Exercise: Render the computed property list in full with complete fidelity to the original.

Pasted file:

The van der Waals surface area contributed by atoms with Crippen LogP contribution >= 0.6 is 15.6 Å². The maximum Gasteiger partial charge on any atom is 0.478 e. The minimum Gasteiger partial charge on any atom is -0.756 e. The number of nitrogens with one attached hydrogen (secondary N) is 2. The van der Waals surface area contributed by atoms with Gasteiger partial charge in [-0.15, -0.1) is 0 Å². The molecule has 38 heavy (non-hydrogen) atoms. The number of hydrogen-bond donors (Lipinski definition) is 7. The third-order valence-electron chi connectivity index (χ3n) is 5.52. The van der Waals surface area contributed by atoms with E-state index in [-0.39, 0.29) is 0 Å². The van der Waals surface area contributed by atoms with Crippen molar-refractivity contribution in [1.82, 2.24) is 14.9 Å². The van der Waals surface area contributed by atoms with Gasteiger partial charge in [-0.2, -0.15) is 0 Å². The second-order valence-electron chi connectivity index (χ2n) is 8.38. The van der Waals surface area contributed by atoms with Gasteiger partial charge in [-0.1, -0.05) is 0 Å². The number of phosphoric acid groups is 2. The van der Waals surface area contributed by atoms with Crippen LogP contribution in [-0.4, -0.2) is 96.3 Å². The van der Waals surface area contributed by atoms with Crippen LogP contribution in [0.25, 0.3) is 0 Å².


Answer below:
The van der Waals surface area contributed by atoms with Crippen LogP contribution >= 0.6 is 15.6 Å². The maximum Gasteiger partial charge on any atom is 0.478 e. The minimum Gasteiger partial charge on any atom is -0.756 e. The number of nitrogens with one attached hydrogen (secondary N) is 2. The van der Waals surface area contributed by atoms with Gasteiger partial charge in [-0.15, -0.1) is 0 Å². The molecule has 38 heavy (non-hydrogen) atoms. The number of hydrogen-bond donors (Lipinski definition) is 7. The third-order valence-electron chi connectivity index (χ3n) is 5.52. The van der Waals surface area contributed by atoms with E-state index in [-0.39, 0.29) is 0 Å². The van der Waals surface area contributed by atoms with Crippen molar-refractivity contribution in [1.82, 2.24) is 14.9 Å². The van der Waals surface area contributed by atoms with Gasteiger partial charge in [-0.2, -0.15) is 0 Å². The second-order valence-electron chi connectivity index (χ2n) is 8.38. The van der Waals surface area contributed by atoms with Gasteiger partial charge in [-0.1, -0.05) is 0 Å². The number of phosphoric acid groups is 2. The van der Waals surface area contributed by atoms with Crippen LogP contribution in [-0.4, -0.2) is 96.3 Å². The van der Waals surface area contributed by atoms with Crippen LogP contribution in [0.25, 0.3) is 0 Å².